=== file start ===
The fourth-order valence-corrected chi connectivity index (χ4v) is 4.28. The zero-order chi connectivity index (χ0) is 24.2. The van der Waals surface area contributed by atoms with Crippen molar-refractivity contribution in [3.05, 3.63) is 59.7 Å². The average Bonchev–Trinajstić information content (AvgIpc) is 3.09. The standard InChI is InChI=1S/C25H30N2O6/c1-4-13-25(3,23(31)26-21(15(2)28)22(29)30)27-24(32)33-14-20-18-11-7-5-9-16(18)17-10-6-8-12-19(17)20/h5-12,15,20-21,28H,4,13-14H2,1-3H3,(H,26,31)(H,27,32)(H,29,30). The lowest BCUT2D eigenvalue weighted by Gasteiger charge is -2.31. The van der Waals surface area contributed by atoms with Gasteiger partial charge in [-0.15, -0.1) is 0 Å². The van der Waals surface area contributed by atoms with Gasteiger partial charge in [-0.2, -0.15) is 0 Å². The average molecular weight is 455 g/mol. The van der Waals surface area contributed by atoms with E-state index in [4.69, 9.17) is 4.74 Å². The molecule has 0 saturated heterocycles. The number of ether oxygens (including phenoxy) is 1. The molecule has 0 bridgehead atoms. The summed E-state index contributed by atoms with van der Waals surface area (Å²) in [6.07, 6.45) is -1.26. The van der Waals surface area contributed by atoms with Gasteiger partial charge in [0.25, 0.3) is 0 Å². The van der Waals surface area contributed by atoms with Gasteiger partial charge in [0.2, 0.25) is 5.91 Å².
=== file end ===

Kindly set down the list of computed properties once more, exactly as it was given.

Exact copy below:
The fourth-order valence-corrected chi connectivity index (χ4v) is 4.28. The zero-order chi connectivity index (χ0) is 24.2. The van der Waals surface area contributed by atoms with Crippen molar-refractivity contribution in [3.05, 3.63) is 59.7 Å². The average Bonchev–Trinajstić information content (AvgIpc) is 3.09. The standard InChI is InChI=1S/C25H30N2O6/c1-4-13-25(3,23(31)26-21(15(2)28)22(29)30)27-24(32)33-14-20-18-11-7-5-9-16(18)17-10-6-8-12-19(17)20/h5-12,15,20-21,28H,4,13-14H2,1-3H3,(H,26,31)(H,27,32)(H,29,30). The lowest BCUT2D eigenvalue weighted by Gasteiger charge is -2.31. The van der Waals surface area contributed by atoms with Gasteiger partial charge in [-0.15, -0.1) is 0 Å². The van der Waals surface area contributed by atoms with Gasteiger partial charge in [-0.2, -0.15) is 0 Å². The average molecular weight is 455 g/mol. The van der Waals surface area contributed by atoms with E-state index in [4.69, 9.17) is 4.74 Å². The molecule has 0 saturated heterocycles. The number of ether oxygens (including phenoxy) is 1. The molecule has 0 bridgehead atoms. The summed E-state index contributed by atoms with van der Waals surface area (Å²) in [6.07, 6.45) is -1.26. The van der Waals surface area contributed by atoms with Gasteiger partial charge in [0.25, 0.3) is 0 Å². The van der Waals surface area contributed by atoms with Gasteiger partial charge in [0.2, 0.25) is 5.91 Å².